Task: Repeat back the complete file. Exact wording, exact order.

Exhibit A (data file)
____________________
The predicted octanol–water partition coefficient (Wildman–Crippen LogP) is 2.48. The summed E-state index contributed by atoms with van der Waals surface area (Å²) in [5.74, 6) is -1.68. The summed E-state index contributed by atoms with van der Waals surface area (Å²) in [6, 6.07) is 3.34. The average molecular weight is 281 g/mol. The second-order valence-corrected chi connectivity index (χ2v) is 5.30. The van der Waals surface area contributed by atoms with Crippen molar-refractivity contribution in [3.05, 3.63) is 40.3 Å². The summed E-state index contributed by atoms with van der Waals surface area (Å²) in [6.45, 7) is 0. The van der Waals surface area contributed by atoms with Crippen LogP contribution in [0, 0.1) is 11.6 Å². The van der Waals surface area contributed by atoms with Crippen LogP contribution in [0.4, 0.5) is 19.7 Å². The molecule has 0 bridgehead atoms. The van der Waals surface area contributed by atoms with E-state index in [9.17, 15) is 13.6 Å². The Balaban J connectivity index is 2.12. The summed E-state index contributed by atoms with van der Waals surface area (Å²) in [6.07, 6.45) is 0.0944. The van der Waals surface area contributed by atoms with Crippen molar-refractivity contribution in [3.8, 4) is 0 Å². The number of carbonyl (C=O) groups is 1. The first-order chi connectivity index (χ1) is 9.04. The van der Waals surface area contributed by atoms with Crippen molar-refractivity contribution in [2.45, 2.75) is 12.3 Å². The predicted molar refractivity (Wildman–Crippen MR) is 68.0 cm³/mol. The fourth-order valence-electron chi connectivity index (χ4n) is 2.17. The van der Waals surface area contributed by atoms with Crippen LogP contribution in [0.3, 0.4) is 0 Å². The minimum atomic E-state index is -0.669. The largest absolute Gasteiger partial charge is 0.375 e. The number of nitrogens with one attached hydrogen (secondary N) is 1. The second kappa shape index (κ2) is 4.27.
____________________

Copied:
The predicted octanol–water partition coefficient (Wildman–Crippen LogP) is 2.48. The summed E-state index contributed by atoms with van der Waals surface area (Å²) in [5.74, 6) is -1.68. The summed E-state index contributed by atoms with van der Waals surface area (Å²) in [6, 6.07) is 3.34. The average molecular weight is 281 g/mol. The second-order valence-corrected chi connectivity index (χ2v) is 5.30. The van der Waals surface area contributed by atoms with Crippen molar-refractivity contribution in [3.05, 3.63) is 40.3 Å². The summed E-state index contributed by atoms with van der Waals surface area (Å²) in [6.45, 7) is 0. The van der Waals surface area contributed by atoms with Crippen LogP contribution in [0, 0.1) is 11.6 Å². The van der Waals surface area contributed by atoms with Crippen LogP contribution in [0.4, 0.5) is 19.7 Å². The molecule has 0 bridgehead atoms. The van der Waals surface area contributed by atoms with E-state index in [9.17, 15) is 13.6 Å². The Balaban J connectivity index is 2.12. The summed E-state index contributed by atoms with van der Waals surface area (Å²) in [6.07, 6.45) is 0.0944. The van der Waals surface area contributed by atoms with Crippen molar-refractivity contribution in [3.8, 4) is 0 Å². The number of carbonyl (C=O) groups is 1. The first-order chi connectivity index (χ1) is 9.04. The van der Waals surface area contributed by atoms with Crippen molar-refractivity contribution in [2.45, 2.75) is 12.3 Å². The predicted molar refractivity (Wildman–Crippen MR) is 68.0 cm³/mol. The fourth-order valence-electron chi connectivity index (χ4n) is 2.17. The van der Waals surface area contributed by atoms with Crippen LogP contribution in [0.3, 0.4) is 0 Å². The minimum atomic E-state index is -0.669. The largest absolute Gasteiger partial charge is 0.375 e. The number of nitrogens with one attached hydrogen (secondary N) is 1. The second kappa shape index (κ2) is 4.27.